Marina Bolotnikova in Harvard Magazine:
Psychology professor Matthew Nock has spent his career studying self-harm, but he remains humbled by how little is yet understood about why people kill themselves. Suicide is the tenth highest cause of death in the United States, and the rate remained roughly steady across the population for the last century, before rising somewhat during the last few decades. Academic theories of suicide emerged in the nineteenth century. Émile Durkheim wrote about social determinants of suicide in his foundational (though now controversial) text on the differences in suicide rates among Protestants and Catholics in Europe. Freud thought depression and suicide reflected inwardly directed anger. As psychology became the domain of empirical research, clinicians came to rely on factors correlated with suicide—like depression, poor impulse control, or substance abuse—to determine whether a patient was at risk. But a recent review of several hundred studies of suicidal thoughts and behaviors during the last 50 years, co-authored by Nock and a team of fellow scholars in the Psychological Bulletin, finds that risk factors have been virtually no better than random guesses at predicting suicide.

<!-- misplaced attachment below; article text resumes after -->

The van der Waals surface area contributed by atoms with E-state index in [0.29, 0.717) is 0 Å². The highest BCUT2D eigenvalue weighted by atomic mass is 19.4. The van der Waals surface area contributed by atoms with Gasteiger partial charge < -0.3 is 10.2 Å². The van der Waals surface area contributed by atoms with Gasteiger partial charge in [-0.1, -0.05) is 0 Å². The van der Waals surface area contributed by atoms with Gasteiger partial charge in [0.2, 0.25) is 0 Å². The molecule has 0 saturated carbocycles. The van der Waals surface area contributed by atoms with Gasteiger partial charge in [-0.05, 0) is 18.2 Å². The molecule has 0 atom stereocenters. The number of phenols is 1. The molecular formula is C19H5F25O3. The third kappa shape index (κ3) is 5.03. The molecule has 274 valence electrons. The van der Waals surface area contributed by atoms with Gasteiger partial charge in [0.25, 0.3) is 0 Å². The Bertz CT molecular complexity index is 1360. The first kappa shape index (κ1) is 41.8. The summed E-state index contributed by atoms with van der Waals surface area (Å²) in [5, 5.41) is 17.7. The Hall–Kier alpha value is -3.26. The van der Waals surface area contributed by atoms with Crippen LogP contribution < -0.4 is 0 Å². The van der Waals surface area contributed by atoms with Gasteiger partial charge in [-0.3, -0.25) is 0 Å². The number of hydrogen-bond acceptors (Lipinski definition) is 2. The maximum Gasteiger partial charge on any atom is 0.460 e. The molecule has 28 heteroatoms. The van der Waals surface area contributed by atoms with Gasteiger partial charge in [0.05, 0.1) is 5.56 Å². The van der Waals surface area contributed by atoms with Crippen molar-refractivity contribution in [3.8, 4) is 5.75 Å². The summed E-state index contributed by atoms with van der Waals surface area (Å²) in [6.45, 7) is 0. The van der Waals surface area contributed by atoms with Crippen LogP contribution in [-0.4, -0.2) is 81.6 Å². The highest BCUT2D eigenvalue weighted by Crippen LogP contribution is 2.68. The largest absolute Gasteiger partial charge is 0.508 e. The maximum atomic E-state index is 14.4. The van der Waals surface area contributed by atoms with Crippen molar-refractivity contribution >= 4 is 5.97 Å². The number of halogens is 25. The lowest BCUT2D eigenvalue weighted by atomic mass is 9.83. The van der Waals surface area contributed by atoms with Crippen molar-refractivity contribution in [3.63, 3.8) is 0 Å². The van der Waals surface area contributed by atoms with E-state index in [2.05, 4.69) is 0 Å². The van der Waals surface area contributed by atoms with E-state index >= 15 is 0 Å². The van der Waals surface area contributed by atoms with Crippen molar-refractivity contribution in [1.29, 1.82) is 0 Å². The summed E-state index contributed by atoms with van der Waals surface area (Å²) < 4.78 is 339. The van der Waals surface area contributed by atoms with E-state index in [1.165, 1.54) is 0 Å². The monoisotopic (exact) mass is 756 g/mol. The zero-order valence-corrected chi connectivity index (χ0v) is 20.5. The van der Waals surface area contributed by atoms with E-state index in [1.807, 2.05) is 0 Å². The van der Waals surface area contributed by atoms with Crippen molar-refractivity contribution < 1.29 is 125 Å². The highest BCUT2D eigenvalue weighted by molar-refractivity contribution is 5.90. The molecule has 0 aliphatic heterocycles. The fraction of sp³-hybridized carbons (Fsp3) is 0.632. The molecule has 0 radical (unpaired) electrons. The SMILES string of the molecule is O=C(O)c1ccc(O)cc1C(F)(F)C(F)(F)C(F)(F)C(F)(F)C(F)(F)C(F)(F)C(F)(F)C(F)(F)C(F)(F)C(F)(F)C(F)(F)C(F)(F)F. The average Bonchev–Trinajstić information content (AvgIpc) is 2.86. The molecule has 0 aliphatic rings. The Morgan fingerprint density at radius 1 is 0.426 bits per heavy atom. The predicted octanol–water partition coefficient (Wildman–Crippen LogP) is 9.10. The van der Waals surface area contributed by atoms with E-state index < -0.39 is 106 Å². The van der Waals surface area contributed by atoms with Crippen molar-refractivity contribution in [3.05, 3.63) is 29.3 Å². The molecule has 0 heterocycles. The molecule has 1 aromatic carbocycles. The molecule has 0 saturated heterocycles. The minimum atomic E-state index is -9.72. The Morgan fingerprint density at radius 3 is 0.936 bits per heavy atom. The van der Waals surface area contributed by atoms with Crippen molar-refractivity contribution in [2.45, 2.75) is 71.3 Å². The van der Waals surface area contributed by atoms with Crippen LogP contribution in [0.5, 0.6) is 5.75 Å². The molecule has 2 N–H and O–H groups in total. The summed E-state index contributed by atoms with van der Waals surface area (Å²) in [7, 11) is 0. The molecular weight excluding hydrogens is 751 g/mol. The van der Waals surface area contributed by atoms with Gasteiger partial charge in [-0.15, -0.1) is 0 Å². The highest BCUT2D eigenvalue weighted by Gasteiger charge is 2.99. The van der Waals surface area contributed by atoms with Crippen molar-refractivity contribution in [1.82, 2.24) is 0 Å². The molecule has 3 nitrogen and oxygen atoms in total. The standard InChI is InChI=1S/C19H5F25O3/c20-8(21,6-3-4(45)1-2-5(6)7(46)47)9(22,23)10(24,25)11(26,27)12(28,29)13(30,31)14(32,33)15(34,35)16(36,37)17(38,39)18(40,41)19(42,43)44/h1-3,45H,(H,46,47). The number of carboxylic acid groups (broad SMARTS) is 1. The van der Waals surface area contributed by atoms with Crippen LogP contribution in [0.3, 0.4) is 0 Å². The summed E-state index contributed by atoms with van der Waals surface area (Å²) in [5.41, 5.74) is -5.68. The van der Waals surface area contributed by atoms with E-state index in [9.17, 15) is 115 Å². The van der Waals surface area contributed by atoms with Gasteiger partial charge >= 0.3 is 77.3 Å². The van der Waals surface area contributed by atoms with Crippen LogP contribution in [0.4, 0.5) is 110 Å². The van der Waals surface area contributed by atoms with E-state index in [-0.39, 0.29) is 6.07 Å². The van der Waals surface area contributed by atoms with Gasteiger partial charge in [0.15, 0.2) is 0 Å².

…The predictive failure of individual risk factors may be linked with psychologist Thomas Joiner’s theory of suicide. He has argued that suicide risk depends not just on the will to die, but also on an additional “acquired capability” to kill oneself: the ability to overcome the fear of death through previous experiences of one’s own or another’s trauma, or intentional self-harm.